Spring

Spring Recipes

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Spring

Ah, spring. The season of growth, rejuvenation, and renewal. Spring is the best time of year for fresh fruit and vegetables. After the carb-rich, heavy meals of winter, it’s time to get ready for the lighter, and often more nutritious culinary delights that spring involves.

Spring is also the season where gardeners all over the world get their hands dirty in some freshly unfrozen soil. In other words, it’s time to start planting! If you live in a city and don’t have recourse to a garden, consider getting a few friends together and renting an urban allotment. And be sure to browse the internet for community garden initiatives near you—there’s bound to be somewhere nearby where you’ll be able to begin enjoying the wonders of gardening and growing your own food.

Time is, of course, another obstacle towards gardening. But have no fear—with good weather around the corner, spring is also the time to consider a windowsill herb garden. Basil, alfalfa sprouts, rosemary, sage, and even carrots can all be grown from inside your own home, and they won’t take much of your time at all. Simply get your smartphone to remind you to water your budding foodstuffs before you leave for work in the morning and, lo and behold, you’ll have yourself a fully-fledged windowsill source of food in no time.

The most versatile of all beans

If you haven’t used the fava bean before, then spring is the time to do so. These beans are harvested throughout the season, and there’s really nothing like the taste of fresh fava beans. Also known as broad beans or even faba beans, these protein-rich delights have been cultivated for at least 8,000 years. And for good reason—beyond their high protein content, these beans are extremely low in fat, and contain high amounts of important dietary minerals such as phosphorus, magnesium, and iron. Throw in large amount of various types of B vitamins, and you’ve got yourself quite a healthy bean here.

For a refreshing spring evening dish, try cooking up a fava bean soup with fried bacon. If you’re not accustomed to the strong taste of the fava bean, this is a dish for you. The bacon acts as a fantastic, tasty addition to this healthy, spring soup, and is bound to leave you satisfied. You’ll also want to get your hands on some crème fraîche to give your fava bean soup a creamy texture. Finally, finely chopped fried shallots help bring all the flavors together into a hearty yet light spring soup.

And while colder spring days might cry out for soup, as the season marches on, warmth will inevitably begin to flood into our lives as summer slowly approaches. In other words, if it’s too warm for soup but you have some fresh fava beans in the fridge, try making a delicious fava bean salad with goat’s cheese. This spring salad takes literally takes 5 minutes to prepare, and is bound to satisfy your taste buds. After all, who doesn’t love a goat cheese-infused salad?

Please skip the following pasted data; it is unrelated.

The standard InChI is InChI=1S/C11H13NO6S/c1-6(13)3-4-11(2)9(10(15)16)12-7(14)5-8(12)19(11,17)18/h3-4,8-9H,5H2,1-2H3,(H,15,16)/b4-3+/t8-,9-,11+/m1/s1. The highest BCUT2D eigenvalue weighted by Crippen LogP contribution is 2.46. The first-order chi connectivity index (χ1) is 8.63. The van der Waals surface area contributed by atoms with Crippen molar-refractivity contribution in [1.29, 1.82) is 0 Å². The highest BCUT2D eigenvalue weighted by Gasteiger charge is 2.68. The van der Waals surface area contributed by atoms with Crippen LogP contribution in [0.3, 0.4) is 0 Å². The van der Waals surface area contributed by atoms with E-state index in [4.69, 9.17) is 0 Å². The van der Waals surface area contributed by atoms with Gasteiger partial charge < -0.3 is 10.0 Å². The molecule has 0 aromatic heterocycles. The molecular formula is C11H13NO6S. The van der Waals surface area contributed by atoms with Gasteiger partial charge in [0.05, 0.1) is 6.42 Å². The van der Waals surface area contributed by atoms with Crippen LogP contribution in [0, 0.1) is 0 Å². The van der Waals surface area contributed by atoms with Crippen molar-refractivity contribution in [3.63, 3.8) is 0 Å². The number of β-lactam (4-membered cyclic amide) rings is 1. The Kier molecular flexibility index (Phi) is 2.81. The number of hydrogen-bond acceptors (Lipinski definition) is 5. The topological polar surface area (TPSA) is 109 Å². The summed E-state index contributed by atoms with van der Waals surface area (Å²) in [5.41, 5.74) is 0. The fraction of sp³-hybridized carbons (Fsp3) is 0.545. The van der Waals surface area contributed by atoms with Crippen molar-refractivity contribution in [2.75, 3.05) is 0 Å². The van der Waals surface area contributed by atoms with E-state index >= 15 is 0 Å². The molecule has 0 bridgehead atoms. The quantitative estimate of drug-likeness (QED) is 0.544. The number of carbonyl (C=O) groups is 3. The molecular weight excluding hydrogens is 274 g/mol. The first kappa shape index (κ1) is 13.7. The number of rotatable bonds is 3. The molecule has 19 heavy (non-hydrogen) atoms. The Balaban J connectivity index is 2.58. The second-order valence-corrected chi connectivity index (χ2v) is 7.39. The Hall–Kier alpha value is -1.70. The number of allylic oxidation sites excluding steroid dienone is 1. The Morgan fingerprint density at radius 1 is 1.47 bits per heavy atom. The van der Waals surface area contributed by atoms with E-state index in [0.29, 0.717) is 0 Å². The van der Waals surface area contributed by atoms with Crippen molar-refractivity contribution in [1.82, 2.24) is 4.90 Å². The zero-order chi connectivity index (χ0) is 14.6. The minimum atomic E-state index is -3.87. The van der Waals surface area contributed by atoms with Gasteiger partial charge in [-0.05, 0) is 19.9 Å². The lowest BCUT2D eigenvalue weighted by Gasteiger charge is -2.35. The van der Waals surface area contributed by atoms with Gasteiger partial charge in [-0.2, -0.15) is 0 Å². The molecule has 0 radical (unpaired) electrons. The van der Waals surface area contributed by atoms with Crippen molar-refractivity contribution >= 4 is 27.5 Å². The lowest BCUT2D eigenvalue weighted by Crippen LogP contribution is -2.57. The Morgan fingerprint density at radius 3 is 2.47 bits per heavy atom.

Aside from fresh fava beans, you’ll want some fresh scallion and mint to add a bit of punch to this majestic spring salad. Add in some garlic, extra-virgin olive oil, and white wine vinegar, and you’re almost ready to go. What’s the final step? You guessed it—crumbling a hefty amount of goat’s cheese over your salad. Enjoy!

The jewel of spring

If you’ve ever lived in Germany, you’ll know that the locals go completely crazy for asparagus in spring. There’s even a name for the time of year when this tasty vegetable is harvested—spargelzeit, which literally translates as “asparagus season.” Whole festivals have sprung up around the consumption of this magnificent vegetable, and for good reason–freshly-harvested asparagus is amongst one of the nicest delicacies that spring has to offer.

Asparagus harvesting happens to coincides with an important cultural spring event. This is, of course, Easter, and it’s no wonder that a number of asparagus-based dishes are consumed at traditional Easter meals. In France, for example, locals prepare simple yet appetizing asparagus salads for Easter. Aside from blanched asparagus, you’re going to need other vegetables like rocket, garlic, peas, and parsley for this holiday dish. But if that all sounds a bit bland, have no fear—goat’s cheese is here to save the day! And once you’ve added a simple dressing of olive oil, your Easter asparagus salad is ready to enjoy.

France’s neighbors to the southeast have a different approach to asparagus, however. The country in question is, of course, Italy and, as you might have expected, this asparagus dish is going to involve some pasta. So get ready to make yourself a tagliatelle with shrimps and asparagus. The combination of these two main ingredients is truly mouth-watering. Whether for Easter or any other spring evening, this tagliatelle is a meal bound to satisfy.

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